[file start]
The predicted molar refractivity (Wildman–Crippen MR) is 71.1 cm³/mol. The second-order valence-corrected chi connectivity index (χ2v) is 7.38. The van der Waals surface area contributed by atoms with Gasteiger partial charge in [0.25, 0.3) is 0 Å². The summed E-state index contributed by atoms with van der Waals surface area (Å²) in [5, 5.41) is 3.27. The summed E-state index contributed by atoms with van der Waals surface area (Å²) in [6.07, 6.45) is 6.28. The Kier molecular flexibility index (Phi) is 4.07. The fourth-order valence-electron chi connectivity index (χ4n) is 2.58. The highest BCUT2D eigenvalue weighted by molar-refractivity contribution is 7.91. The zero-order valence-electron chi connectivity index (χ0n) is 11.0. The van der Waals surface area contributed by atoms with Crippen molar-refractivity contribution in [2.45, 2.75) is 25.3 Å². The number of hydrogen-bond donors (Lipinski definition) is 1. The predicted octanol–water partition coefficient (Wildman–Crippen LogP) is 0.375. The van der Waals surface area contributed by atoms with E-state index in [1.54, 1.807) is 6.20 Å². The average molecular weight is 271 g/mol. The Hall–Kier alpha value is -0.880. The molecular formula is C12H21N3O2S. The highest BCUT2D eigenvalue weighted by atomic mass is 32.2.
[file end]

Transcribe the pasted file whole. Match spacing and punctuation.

The predicted molar refractivity (Wildman–Crippen MR) is 71.1 cm³/mol. The second-order valence-corrected chi connectivity index (χ2v) is 7.38. The van der Waals surface area contributed by atoms with Gasteiger partial charge in [0.25, 0.3) is 0 Å². The summed E-state index contributed by atoms with van der Waals surface area (Å²) in [5, 5.41) is 3.27. The summed E-state index contributed by atoms with van der Waals surface area (Å²) in [6.07, 6.45) is 6.28. The Kier molecular flexibility index (Phi) is 4.07. The fourth-order valence-electron chi connectivity index (χ4n) is 2.58. The highest BCUT2D eigenvalue weighted by molar-refractivity contribution is 7.91. The zero-order valence-electron chi connectivity index (χ0n) is 11.0. The van der Waals surface area contributed by atoms with Crippen molar-refractivity contribution in [2.45, 2.75) is 25.3 Å². The number of hydrogen-bond donors (Lipinski definition) is 1. The predicted octanol–water partition coefficient (Wildman–Crippen LogP) is 0.375. The van der Waals surface area contributed by atoms with E-state index in [1.54, 1.807) is 6.20 Å². The average molecular weight is 271 g/mol. The Hall–Kier alpha value is -0.880. The molecular formula is C12H21N3O2S. The highest BCUT2D eigenvalue weighted by atomic mass is 32.2.